2. Skepticism Regarding Vaccine and Gluten-Free Food Safety Among Patients with Celiac Disease and Non-celiac Gluten Sensitivity.

    Science.gov (United States)

    Rabinowitz, Loren G; Zylberberg, Haley M; Levinovitz, Alan; Stockwell, Melissa S; Green, Peter H R; Lebwohl, Benjamin

    2017-12-14

    There has been a marked increase in the adoption of the gluten-free (GF) diet. To query individuals with celiac disease (CD) and non-celiac gluten sensitivity (NCGS) on their beliefs toward the health effects of gluten, and safety of vaccines and GF food products. We distributed a Web-based survey to individuals with CD and NCGS on a CD center e-mail list. We used univariate and multivariate analysis to compare responses of respondents with CD and NCGS. The overall response rate was 27% (NCGS n = 217, CD n = 1291). Subjects with NCGS were more likely than those with CD to disagree with the statement that "vaccines are safe for people with celiac disease" (NCGS 41.3% vs. CD 26.4% (p < 0.0001), and were more likely to decline vaccination when offered (30.9 vs. 24.2%, p = 0.007). After adjusting for age and gender, NCGS subjects were more likely than CD subjects to avoid genetically modified (GMO) foods (aOR 2.30; 95% CI 1.71-3.10), eat only organic products (aOR 2.87; 95% CI 2.04-4.03), believe that the FDA is an unreliable source of information (aOR 1.82, 95% CI 1.26-2.64), and believe a GF diet improves energy and concentration (aOR 2.52; 95% CI 1.86-3.43). Subjects with NCGS were more likely than those with CD to have doubts about vaccine safety and believe in the value of non-GMO and organic foods. Our findings suggest that the lack of reliable information on gluten and its content in food and medications may reinforce beliefs that result in a detriment to public health.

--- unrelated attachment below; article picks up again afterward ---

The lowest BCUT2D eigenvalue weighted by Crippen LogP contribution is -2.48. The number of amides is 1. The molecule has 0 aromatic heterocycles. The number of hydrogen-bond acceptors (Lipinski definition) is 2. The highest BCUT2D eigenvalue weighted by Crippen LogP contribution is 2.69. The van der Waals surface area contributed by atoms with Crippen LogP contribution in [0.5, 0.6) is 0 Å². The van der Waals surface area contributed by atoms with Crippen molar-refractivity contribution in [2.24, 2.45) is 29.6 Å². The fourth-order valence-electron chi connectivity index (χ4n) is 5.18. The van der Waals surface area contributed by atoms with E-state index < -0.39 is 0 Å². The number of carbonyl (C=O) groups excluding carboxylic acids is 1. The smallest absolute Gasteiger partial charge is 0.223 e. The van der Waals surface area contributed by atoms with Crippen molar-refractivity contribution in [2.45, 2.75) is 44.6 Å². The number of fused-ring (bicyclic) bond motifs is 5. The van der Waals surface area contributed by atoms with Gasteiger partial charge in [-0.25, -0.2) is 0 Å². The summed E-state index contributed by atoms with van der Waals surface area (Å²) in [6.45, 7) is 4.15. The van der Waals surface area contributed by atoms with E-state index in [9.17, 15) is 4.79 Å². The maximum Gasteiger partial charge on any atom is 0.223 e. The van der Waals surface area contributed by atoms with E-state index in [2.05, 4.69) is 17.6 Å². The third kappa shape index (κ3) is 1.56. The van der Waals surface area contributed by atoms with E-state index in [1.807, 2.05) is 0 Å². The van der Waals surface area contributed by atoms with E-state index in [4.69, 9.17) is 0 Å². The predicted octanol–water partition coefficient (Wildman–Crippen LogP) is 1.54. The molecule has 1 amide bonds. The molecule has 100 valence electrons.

3. Suggestions for automatic quantitation of endoscopic image analysis to improve detection of small intestinal pathology in celiac disease patients.

    Science.gov (United States)

    Ciaccio, Edward J; Bhagat, Govind; Lewis, Suzanne K; Green, Peter H

    2015-10-01